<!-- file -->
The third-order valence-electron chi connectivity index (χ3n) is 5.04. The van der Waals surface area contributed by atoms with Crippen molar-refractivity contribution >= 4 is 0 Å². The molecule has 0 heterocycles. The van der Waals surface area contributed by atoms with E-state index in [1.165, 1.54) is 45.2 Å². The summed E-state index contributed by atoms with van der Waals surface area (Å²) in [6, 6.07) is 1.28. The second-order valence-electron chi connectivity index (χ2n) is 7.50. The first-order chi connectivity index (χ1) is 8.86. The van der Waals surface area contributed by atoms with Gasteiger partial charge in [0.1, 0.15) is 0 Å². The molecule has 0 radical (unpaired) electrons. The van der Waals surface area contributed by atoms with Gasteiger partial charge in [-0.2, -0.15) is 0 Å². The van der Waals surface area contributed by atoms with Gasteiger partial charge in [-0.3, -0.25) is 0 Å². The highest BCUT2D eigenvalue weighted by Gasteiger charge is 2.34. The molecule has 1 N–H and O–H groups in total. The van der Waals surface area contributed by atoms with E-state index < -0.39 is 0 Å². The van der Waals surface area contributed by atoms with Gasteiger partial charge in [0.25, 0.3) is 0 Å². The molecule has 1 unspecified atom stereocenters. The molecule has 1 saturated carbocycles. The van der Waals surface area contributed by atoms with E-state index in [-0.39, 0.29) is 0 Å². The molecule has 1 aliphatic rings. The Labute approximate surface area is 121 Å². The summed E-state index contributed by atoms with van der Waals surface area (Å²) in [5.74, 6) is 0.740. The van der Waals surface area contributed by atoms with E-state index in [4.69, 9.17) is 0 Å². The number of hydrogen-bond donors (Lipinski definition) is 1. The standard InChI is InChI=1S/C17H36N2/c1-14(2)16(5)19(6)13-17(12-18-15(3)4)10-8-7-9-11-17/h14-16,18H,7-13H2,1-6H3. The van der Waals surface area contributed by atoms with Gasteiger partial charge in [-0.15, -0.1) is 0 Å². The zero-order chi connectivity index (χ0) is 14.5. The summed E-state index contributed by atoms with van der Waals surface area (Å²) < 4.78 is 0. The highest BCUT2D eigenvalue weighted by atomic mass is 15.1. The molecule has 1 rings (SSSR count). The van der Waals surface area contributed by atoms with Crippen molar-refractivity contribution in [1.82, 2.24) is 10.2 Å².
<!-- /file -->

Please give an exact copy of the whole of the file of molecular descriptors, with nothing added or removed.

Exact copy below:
The third-order valence-electron chi connectivity index (χ3n) is 5.04. The van der Waals surface area contributed by atoms with Crippen molar-refractivity contribution >= 4 is 0 Å². The molecule has 0 heterocycles. The van der Waals surface area contributed by atoms with E-state index in [1.165, 1.54) is 45.2 Å². The summed E-state index contributed by atoms with van der Waals surface area (Å²) in [6, 6.07) is 1.28. The second-order valence-electron chi connectivity index (χ2n) is 7.50. The first-order chi connectivity index (χ1) is 8.86. The van der Waals surface area contributed by atoms with Gasteiger partial charge in [0.1, 0.15) is 0 Å². The molecule has 0 radical (unpaired) electrons. The van der Waals surface area contributed by atoms with Gasteiger partial charge in [-0.2, -0.15) is 0 Å². The van der Waals surface area contributed by atoms with Gasteiger partial charge in [-0.3, -0.25) is 0 Å². The highest BCUT2D eigenvalue weighted by Gasteiger charge is 2.34. The molecule has 1 N–H and O–H groups in total. The van der Waals surface area contributed by atoms with E-state index < -0.39 is 0 Å². The van der Waals surface area contributed by atoms with Gasteiger partial charge in [0.25, 0.3) is 0 Å². The molecule has 1 unspecified atom stereocenters. The molecule has 1 saturated carbocycles. The van der Waals surface area contributed by atoms with E-state index in [-0.39, 0.29) is 0 Å². The molecule has 1 aliphatic rings. The Labute approximate surface area is 121 Å². The summed E-state index contributed by atoms with van der Waals surface area (Å²) in [5.74, 6) is 0.740. The van der Waals surface area contributed by atoms with E-state index in [4.69, 9.17) is 0 Å². The number of hydrogen-bond donors (Lipinski definition) is 1. The standard InChI is InChI=1S/C17H36N2/c1-14(2)16(5)19(6)13-17(12-18-15(3)4)10-8-7-9-11-17/h14-16,18H,7-13H2,1-6H3. The van der Waals surface area contributed by atoms with Gasteiger partial charge in [-0.15, -0.1) is 0 Å². The zero-order chi connectivity index (χ0) is 14.5. The summed E-state index contributed by atoms with van der Waals surface area (Å²) < 4.78 is 0. The highest BCUT2D eigenvalue weighted by atomic mass is 15.1. The molecule has 1 rings (SSSR count). The van der Waals surface area contributed by atoms with Crippen molar-refractivity contribution in [1.82, 2.24) is 10.2 Å².